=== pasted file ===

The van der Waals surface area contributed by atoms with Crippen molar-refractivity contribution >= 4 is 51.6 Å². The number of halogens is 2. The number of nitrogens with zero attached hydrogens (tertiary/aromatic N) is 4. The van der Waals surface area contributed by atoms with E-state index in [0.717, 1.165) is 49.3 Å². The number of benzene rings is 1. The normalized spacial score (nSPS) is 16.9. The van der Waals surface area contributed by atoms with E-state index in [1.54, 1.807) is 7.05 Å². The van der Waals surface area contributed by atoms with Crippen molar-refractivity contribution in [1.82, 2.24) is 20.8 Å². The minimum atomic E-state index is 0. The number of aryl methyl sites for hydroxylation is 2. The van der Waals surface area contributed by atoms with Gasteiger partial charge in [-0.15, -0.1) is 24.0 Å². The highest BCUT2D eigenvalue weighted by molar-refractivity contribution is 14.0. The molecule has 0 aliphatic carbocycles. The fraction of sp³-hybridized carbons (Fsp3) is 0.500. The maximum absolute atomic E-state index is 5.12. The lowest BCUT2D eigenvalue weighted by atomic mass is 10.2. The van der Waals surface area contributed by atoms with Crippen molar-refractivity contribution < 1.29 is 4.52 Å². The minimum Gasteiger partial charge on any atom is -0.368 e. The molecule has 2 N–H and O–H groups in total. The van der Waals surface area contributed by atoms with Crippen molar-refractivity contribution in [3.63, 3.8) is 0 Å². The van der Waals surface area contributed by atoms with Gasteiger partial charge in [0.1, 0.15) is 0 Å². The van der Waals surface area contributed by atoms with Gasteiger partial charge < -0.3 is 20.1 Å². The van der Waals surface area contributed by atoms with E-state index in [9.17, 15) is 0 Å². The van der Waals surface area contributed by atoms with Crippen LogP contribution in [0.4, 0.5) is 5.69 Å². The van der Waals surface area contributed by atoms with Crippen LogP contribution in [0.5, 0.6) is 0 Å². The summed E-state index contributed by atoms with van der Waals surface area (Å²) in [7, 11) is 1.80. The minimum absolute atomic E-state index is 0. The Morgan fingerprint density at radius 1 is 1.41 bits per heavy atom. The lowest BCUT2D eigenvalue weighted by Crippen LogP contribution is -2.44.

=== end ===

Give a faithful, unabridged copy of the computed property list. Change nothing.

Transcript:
The van der Waals surface area contributed by atoms with Crippen molar-refractivity contribution >= 4 is 51.6 Å². The number of halogens is 2. The number of nitrogens with zero attached hydrogens (tertiary/aromatic N) is 4. The van der Waals surface area contributed by atoms with E-state index in [0.717, 1.165) is 49.3 Å². The number of benzene rings is 1. The normalized spacial score (nSPS) is 16.9. The van der Waals surface area contributed by atoms with E-state index in [1.54, 1.807) is 7.05 Å². The van der Waals surface area contributed by atoms with Crippen molar-refractivity contribution in [1.82, 2.24) is 20.8 Å². The minimum atomic E-state index is 0. The number of aryl methyl sites for hydroxylation is 2. The van der Waals surface area contributed by atoms with Gasteiger partial charge in [-0.15, -0.1) is 24.0 Å². The highest BCUT2D eigenvalue weighted by molar-refractivity contribution is 14.0. The molecule has 0 aliphatic carbocycles. The fraction of sp³-hybridized carbons (Fsp3) is 0.500. The maximum absolute atomic E-state index is 5.12. The lowest BCUT2D eigenvalue weighted by atomic mass is 10.2. The van der Waals surface area contributed by atoms with Crippen molar-refractivity contribution < 1.29 is 4.52 Å². The minimum Gasteiger partial charge on any atom is -0.368 e. The molecule has 2 N–H and O–H groups in total. The van der Waals surface area contributed by atoms with Crippen molar-refractivity contribution in [3.63, 3.8) is 0 Å². The van der Waals surface area contributed by atoms with Gasteiger partial charge in [0.1, 0.15) is 0 Å². The van der Waals surface area contributed by atoms with Gasteiger partial charge < -0.3 is 20.1 Å². The van der Waals surface area contributed by atoms with E-state index in [9.17, 15) is 0 Å². The van der Waals surface area contributed by atoms with Crippen LogP contribution in [0.4, 0.5) is 5.69 Å². The van der Waals surface area contributed by atoms with Crippen LogP contribution in [0.5, 0.6) is 0 Å². The summed E-state index contributed by atoms with van der Waals surface area (Å²) in [7, 11) is 1.80. The minimum absolute atomic E-state index is 0. The Morgan fingerprint density at radius 1 is 1.41 bits per heavy atom. The lowest BCUT2D eigenvalue weighted by Crippen LogP contribution is -2.44.